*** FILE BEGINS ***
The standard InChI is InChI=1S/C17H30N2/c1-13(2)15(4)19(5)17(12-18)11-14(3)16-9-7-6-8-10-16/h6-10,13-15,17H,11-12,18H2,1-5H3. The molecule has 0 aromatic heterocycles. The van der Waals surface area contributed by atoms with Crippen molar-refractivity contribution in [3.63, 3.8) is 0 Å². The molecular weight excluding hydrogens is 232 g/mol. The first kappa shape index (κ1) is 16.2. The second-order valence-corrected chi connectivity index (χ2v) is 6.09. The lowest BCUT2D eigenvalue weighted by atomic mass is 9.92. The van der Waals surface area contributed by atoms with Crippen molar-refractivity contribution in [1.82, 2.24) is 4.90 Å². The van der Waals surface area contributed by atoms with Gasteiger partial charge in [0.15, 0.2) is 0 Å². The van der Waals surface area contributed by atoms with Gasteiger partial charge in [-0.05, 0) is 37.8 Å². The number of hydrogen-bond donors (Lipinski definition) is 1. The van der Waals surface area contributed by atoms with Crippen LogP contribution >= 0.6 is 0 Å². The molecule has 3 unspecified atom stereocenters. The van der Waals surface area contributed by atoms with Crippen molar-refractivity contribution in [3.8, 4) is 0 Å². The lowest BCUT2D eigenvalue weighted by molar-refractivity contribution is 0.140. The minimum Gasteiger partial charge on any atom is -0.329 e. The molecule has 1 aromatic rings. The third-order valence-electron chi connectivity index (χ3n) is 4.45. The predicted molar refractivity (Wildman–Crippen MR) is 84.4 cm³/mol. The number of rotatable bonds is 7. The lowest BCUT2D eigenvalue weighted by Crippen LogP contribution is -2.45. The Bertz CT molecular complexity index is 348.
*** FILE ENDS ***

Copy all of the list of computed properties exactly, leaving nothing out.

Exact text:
The standard InChI is InChI=1S/C17H30N2/c1-13(2)15(4)19(5)17(12-18)11-14(3)16-9-7-6-8-10-16/h6-10,13-15,17H,11-12,18H2,1-5H3. The molecule has 0 aromatic heterocycles. The van der Waals surface area contributed by atoms with Crippen molar-refractivity contribution in [3.63, 3.8) is 0 Å². The molecular weight excluding hydrogens is 232 g/mol. The first kappa shape index (κ1) is 16.2. The second-order valence-corrected chi connectivity index (χ2v) is 6.09. The lowest BCUT2D eigenvalue weighted by atomic mass is 9.92. The van der Waals surface area contributed by atoms with Crippen molar-refractivity contribution in [1.82, 2.24) is 4.90 Å². The van der Waals surface area contributed by atoms with Gasteiger partial charge in [0.15, 0.2) is 0 Å². The van der Waals surface area contributed by atoms with Gasteiger partial charge in [-0.05, 0) is 37.8 Å². The number of hydrogen-bond donors (Lipinski definition) is 1. The van der Waals surface area contributed by atoms with Crippen LogP contribution >= 0.6 is 0 Å². The molecule has 3 unspecified atom stereocenters. The van der Waals surface area contributed by atoms with Crippen molar-refractivity contribution in [3.8, 4) is 0 Å². The lowest BCUT2D eigenvalue weighted by molar-refractivity contribution is 0.140. The minimum Gasteiger partial charge on any atom is -0.329 e. The molecule has 1 aromatic rings. The third-order valence-electron chi connectivity index (χ3n) is 4.45. The predicted molar refractivity (Wildman–Crippen MR) is 84.4 cm³/mol. The number of rotatable bonds is 7. The lowest BCUT2D eigenvalue weighted by Crippen LogP contribution is -2.45. The Bertz CT molecular complexity index is 348.